Coins - National Museum in Szczecin Poland

Coins are the largest collection of the Departament of Numismatics. It consists of West-Pomeranian (ca. 9,000), European and non-European (ca. 17,000), Polish (ca. 3000) and ancient (over 700) coins.

The most precious part of this collection are West-Pomeranian coins illustrating the history of money in Western Pomerania since the beginning of its production in the region (the 11th century) to the last coins minted in Szczecin (1753) and Stralsund (1808). The oldest minted  denarii are associated with West-Pomeranian dukes Bogislaw I and Casimir I (1156–1187) and origin from mints in Kołobrzeg, Szczecin, Kamień Pomorski, Prenzlau and Demmin. The central point of the group is a series of coins of the last West-Pomeranian rulers of the Griffin dynasty: Philip II, Francis I and Bogislaw XIV, with occasional and commemorative issues minted to commemorate certain events associated mainly with the rulers as their coronation, wedding, coverage of government, death, etc.

The most numerous collection are European and non-European coins, among which German ones – from early-mediaeval to contemporary from GDR and FRG – stand out. Numerous thalers from a number of states which were parts of the German Reich, above all,  free imperial cities of Hamburg and Lübeck, are particularly noteworthy. Objects of special scientific value are early-mediaeval denarii, originating the most probably from dispersed Pomeranian treasures. Raw material base of such precious-metal-rich lands, as Saxony or Mansfeld made German coins play the most important role in European monetary market, and became model for neighbouring countries.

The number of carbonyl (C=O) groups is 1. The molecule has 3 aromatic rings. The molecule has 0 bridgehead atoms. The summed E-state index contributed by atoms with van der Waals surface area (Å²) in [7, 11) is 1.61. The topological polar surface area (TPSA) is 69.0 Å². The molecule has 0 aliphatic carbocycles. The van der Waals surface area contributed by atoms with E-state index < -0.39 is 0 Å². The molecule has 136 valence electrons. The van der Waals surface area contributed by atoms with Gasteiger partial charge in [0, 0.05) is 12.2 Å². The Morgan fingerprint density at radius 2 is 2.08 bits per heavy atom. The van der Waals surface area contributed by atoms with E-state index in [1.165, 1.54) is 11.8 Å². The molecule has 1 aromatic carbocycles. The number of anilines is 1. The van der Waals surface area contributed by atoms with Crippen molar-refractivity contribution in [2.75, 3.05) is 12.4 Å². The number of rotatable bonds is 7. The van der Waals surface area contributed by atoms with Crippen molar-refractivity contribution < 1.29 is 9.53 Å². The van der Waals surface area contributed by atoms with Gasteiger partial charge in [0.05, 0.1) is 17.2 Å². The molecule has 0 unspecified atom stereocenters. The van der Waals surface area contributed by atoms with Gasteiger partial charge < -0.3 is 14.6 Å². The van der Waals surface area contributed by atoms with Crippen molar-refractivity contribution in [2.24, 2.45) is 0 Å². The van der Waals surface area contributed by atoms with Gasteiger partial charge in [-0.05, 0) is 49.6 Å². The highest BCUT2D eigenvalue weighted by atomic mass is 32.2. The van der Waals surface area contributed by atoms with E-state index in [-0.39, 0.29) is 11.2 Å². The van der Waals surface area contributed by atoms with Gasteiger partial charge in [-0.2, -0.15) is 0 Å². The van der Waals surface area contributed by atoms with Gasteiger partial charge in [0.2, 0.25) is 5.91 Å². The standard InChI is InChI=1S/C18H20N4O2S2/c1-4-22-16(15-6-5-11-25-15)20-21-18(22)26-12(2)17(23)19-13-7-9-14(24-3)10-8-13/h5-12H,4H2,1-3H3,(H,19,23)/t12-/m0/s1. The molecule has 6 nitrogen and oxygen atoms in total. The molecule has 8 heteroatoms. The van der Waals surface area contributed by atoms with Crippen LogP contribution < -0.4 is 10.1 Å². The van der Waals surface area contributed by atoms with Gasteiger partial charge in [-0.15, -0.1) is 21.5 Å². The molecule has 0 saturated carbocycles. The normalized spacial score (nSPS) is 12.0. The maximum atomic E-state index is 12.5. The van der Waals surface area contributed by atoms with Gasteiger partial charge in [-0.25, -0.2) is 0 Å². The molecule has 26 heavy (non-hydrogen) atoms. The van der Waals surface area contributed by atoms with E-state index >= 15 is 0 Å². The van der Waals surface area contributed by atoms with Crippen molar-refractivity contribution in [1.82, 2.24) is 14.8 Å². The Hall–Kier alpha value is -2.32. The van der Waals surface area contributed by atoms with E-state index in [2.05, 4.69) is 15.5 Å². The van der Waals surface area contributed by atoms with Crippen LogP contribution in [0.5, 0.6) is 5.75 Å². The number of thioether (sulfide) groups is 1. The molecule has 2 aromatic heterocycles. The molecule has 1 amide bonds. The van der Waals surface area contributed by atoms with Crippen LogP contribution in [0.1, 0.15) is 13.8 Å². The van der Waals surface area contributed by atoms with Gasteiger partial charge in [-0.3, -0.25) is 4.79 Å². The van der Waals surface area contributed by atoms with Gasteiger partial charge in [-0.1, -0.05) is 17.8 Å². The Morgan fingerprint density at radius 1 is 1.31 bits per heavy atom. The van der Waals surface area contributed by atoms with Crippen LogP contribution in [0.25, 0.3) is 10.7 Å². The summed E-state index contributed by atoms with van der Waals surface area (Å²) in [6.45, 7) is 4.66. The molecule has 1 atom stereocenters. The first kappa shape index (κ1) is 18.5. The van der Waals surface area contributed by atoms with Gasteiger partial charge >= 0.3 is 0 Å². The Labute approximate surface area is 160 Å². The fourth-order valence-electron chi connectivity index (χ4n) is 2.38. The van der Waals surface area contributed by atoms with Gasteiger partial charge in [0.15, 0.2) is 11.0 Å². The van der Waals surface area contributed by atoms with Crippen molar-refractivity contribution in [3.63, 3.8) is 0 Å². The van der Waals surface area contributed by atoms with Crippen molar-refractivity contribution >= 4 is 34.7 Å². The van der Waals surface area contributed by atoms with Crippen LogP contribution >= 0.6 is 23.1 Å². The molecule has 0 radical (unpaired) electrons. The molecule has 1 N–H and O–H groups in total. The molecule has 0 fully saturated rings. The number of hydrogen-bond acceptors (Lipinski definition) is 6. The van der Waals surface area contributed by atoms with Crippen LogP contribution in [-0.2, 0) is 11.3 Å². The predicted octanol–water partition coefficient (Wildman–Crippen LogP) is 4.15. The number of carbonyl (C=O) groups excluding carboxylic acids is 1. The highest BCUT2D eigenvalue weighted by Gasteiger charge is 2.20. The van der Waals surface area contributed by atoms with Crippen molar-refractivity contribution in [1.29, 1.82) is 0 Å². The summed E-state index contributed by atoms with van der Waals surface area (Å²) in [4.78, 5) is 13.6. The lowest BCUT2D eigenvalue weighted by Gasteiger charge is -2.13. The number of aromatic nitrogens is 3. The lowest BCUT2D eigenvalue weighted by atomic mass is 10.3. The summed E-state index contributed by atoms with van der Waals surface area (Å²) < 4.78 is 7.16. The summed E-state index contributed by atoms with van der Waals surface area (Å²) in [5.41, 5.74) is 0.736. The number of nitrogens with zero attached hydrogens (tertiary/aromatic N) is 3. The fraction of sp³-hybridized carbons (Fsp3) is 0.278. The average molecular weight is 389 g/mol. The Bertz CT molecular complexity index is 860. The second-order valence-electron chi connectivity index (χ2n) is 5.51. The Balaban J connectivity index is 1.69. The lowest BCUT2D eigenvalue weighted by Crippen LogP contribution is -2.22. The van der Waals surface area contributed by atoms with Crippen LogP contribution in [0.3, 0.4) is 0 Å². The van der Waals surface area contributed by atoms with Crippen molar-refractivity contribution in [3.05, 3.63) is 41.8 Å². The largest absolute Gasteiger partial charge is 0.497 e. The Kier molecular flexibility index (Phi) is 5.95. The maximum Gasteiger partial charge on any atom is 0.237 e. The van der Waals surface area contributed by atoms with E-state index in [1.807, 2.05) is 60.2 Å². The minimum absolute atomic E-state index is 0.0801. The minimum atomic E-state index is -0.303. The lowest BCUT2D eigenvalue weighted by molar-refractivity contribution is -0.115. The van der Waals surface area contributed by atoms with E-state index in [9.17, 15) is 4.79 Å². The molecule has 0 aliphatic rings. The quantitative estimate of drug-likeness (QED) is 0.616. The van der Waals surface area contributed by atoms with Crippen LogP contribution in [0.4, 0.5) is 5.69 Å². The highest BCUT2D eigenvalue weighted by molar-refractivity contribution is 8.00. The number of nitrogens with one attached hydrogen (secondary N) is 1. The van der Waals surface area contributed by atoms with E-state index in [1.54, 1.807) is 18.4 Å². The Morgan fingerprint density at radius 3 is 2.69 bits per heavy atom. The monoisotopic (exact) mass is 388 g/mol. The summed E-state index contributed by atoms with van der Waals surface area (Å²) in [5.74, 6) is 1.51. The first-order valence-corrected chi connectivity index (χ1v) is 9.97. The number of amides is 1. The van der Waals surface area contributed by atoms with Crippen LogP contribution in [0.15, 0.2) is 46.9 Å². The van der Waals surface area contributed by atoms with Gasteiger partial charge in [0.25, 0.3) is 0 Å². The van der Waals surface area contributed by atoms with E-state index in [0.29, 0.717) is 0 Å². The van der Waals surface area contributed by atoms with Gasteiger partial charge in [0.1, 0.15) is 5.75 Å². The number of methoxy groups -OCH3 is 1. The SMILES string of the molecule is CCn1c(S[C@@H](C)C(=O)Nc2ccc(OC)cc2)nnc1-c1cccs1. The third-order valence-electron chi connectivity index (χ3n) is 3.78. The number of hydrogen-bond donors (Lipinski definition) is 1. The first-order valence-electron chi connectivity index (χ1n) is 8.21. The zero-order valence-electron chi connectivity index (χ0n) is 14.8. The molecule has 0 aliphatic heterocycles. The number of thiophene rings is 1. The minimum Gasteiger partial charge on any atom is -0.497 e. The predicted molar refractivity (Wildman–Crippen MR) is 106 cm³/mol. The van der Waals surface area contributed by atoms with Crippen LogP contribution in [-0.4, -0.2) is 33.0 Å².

A less numerous group are Polish coins, or those historically related to Poland. The number of objects is different for various ages, growing towards the 19th and the 20th centuries. Among numerous donations coming in 1950s and 1960s, the most numerous were coins of low values, like półtorak (one-and-a-halfer), three-grosz or szeląg (one third of grosz). In 1970s first purchases were made, which enriched the poor collection of Polonica. Interesting coins from the Gdańsk mint of 1581, 1633 and 1650 were made during the reign of Stefan Batory and rulers from the House of Vasa, when coins were minted in a gradual order (from denarius to ducat). Coins of the last king of Poland, Stanisław August Poniatowski were characterized  by high artistic level on account on employing renown medallists in the Warsaw mint and using new minting devices. An interesting point of this collection is a talar of Targowica Confederation from 1793. A memento from the period of Congress Poland is a complete collection of  coins minted during the November Uprising by Polish insurrectionary government.

The collection of ancient coins includes Greek, Roman, Byzantine and Celtic objects. The most numerous are definitely the Roman ones, most of all, denarii and antoniniani. Less numerous Greek coins, originating from various locations of ancient world, are also noteworthy. Attention is deserved by a silver tetradrachm of Alexander III the Great, king of Macedon (336–323), tetradrachms of the rulers of Egypt and imitations of tetradrachms of Geto-Dacians fro the 1st century B.C.